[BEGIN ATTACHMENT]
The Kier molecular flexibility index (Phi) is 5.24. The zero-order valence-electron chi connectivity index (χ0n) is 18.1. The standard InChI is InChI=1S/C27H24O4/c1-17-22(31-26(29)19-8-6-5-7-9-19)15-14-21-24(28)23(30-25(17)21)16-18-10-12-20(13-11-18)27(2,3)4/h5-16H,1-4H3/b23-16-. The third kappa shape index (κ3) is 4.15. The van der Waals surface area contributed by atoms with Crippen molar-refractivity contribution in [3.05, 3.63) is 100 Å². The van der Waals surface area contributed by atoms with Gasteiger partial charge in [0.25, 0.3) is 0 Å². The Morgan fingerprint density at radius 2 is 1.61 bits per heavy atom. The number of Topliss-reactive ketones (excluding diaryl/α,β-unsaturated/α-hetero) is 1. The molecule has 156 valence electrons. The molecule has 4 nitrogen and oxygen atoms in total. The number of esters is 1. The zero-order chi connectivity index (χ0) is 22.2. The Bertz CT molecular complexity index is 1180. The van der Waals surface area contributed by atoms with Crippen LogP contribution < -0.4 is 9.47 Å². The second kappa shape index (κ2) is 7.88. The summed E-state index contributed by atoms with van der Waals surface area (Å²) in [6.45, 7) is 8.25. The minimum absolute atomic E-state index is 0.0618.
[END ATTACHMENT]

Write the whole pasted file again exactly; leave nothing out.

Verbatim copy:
The Kier molecular flexibility index (Phi) is 5.24. The zero-order valence-electron chi connectivity index (χ0n) is 18.1. The standard InChI is InChI=1S/C27H24O4/c1-17-22(31-26(29)19-8-6-5-7-9-19)15-14-21-24(28)23(30-25(17)21)16-18-10-12-20(13-11-18)27(2,3)4/h5-16H,1-4H3/b23-16-. The third kappa shape index (κ3) is 4.15. The van der Waals surface area contributed by atoms with Crippen molar-refractivity contribution in [3.05, 3.63) is 100 Å². The van der Waals surface area contributed by atoms with Gasteiger partial charge in [0.25, 0.3) is 0 Å². The Morgan fingerprint density at radius 2 is 1.61 bits per heavy atom. The number of Topliss-reactive ketones (excluding diaryl/α,β-unsaturated/α-hetero) is 1. The molecule has 156 valence electrons. The molecule has 4 nitrogen and oxygen atoms in total. The number of esters is 1. The zero-order chi connectivity index (χ0) is 22.2. The Bertz CT molecular complexity index is 1180. The van der Waals surface area contributed by atoms with Crippen LogP contribution < -0.4 is 9.47 Å². The second kappa shape index (κ2) is 7.88. The summed E-state index contributed by atoms with van der Waals surface area (Å²) in [6.45, 7) is 8.25. The minimum absolute atomic E-state index is 0.0618.